This post appears here courtesy of the John Locke Foundation
. The author of this post is Mitch Kokai
of National Review Online examines
a key line from Judge Amy Coney Barrett's first speech as a Supreme Court nominee.
- When Supreme Court nominee Amy Coney Barrett spoke in the White House Rose Garden following her formal nomination on Saturday evening, she was everything she's been made out to be: poised, smart, and kind-hearted.
- She began by honoring the life of Justice Ruth Bader Ginsburg. ...
- ... Then she delivered the most important part of her speech:
- "I clerked for Justice Scalia more than 20 years ago, but the lessons I learned still resonate. His judicial philosophy is mine, too. A judge must apply the law as written. Judges are not policymakers, and they must be resolute in setting aside any policy views they might hold."
- "His judicial philosophy is mine, too."
- Barrett could have described her judicial philosophy without tying herself so closely to Scalia. She has practically written Democratic attack ads for them: It would not be fair in many cases, but it would be easy to dredge up every unpopular Scalia opinion and slap that Barrett quotation on the screen.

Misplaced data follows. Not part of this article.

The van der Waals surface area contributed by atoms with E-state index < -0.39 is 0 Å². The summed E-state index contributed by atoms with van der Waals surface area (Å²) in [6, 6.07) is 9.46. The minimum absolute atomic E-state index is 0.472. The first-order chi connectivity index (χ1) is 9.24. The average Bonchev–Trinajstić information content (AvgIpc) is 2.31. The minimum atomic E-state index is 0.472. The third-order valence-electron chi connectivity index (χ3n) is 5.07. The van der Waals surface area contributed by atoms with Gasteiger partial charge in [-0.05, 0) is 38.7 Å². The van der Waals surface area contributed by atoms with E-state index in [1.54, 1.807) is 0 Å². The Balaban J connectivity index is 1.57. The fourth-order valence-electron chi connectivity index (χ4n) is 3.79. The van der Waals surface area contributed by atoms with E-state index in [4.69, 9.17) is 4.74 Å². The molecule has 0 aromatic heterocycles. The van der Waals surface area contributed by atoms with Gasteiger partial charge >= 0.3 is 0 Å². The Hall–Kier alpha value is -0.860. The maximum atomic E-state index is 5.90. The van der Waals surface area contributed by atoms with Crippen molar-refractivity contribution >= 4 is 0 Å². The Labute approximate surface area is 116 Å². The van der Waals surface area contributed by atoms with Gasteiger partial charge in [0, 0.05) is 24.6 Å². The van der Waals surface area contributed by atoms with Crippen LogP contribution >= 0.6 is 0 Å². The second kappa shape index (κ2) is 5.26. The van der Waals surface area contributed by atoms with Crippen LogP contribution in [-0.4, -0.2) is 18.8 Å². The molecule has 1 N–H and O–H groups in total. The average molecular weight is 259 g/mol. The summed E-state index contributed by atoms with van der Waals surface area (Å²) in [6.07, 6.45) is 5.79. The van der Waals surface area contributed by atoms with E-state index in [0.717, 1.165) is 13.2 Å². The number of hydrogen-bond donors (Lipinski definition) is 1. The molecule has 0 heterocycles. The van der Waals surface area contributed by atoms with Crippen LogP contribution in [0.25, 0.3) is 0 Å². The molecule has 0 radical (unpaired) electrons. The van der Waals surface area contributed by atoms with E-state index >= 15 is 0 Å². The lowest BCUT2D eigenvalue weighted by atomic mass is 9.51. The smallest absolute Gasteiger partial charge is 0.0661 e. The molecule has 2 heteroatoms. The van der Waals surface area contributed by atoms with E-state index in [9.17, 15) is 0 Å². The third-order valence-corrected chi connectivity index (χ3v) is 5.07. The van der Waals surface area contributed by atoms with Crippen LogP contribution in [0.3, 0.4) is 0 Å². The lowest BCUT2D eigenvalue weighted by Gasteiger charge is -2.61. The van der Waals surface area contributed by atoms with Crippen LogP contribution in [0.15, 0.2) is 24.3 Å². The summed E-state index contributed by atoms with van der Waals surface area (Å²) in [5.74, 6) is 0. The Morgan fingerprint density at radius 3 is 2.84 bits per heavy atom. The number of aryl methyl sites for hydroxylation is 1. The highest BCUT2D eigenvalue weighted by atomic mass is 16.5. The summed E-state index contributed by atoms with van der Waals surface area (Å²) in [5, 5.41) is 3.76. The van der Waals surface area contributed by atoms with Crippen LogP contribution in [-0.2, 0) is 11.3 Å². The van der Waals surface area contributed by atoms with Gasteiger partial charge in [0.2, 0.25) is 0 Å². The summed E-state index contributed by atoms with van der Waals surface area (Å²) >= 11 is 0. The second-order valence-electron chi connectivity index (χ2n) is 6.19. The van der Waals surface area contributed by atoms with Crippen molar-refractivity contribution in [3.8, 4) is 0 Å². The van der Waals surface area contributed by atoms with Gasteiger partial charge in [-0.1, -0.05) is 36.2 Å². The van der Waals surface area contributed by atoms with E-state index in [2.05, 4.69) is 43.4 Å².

- But the statement was refreshingly straightforward and honest for a Supreme Court nominee, and it also will obliterate any argument from Senate Democrats about how they need more time to discover what Amy Coney Barrett truly believes about the Constitution.
- They already know what she thinks, of course. They've been preparing for a Barrett Supreme Court nomination fight for three years. Her 2017 appeals-court nomination hearing was a dry-run for a Supreme Court confirmation battle, and it won't take much time to go through her opinions over the last three years.
- With her candor, Barrett helped make the argument in favor of a speedy confirmation vote. Yet, she has still left those Democratic campaign consultants with a dilemma: Do they really want to run ads attacking someone as impressive as Barrett and shift the focus away from Trump?